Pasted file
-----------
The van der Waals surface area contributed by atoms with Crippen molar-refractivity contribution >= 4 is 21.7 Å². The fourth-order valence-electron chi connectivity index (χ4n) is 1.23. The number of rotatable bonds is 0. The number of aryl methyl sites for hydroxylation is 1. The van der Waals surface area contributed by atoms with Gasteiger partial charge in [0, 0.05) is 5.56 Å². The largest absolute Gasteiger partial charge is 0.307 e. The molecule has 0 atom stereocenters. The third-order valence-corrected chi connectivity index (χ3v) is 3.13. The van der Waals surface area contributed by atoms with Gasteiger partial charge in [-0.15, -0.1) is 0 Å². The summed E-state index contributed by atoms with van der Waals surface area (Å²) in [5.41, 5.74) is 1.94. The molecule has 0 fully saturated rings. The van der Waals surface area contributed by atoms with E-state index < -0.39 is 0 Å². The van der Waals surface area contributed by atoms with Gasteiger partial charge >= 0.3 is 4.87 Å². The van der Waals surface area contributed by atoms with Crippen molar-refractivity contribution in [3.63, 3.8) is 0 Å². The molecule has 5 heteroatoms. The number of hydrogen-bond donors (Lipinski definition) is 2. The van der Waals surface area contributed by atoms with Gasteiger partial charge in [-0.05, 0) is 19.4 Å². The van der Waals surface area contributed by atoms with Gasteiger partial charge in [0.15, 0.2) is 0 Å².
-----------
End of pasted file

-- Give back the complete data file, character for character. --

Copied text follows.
The van der Waals surface area contributed by atoms with Crippen molar-refractivity contribution >= 4 is 21.7 Å². The fourth-order valence-electron chi connectivity index (χ4n) is 1.23. The number of rotatable bonds is 0. The number of aryl methyl sites for hydroxylation is 1. The van der Waals surface area contributed by atoms with Gasteiger partial charge in [0, 0.05) is 5.56 Å². The largest absolute Gasteiger partial charge is 0.307 e. The molecule has 0 atom stereocenters. The third-order valence-corrected chi connectivity index (χ3v) is 3.13. The van der Waals surface area contributed by atoms with Gasteiger partial charge in [-0.15, -0.1) is 0 Å². The summed E-state index contributed by atoms with van der Waals surface area (Å²) in [5.41, 5.74) is 1.94. The molecule has 0 fully saturated rings. The van der Waals surface area contributed by atoms with E-state index < -0.39 is 0 Å². The van der Waals surface area contributed by atoms with Gasteiger partial charge >= 0.3 is 4.87 Å². The van der Waals surface area contributed by atoms with Crippen molar-refractivity contribution in [3.63, 3.8) is 0 Å². The molecule has 5 heteroatoms. The number of hydrogen-bond donors (Lipinski definition) is 2. The van der Waals surface area contributed by atoms with Gasteiger partial charge in [-0.05, 0) is 19.4 Å². The van der Waals surface area contributed by atoms with Gasteiger partial charge in [0.15, 0.2) is 0 Å².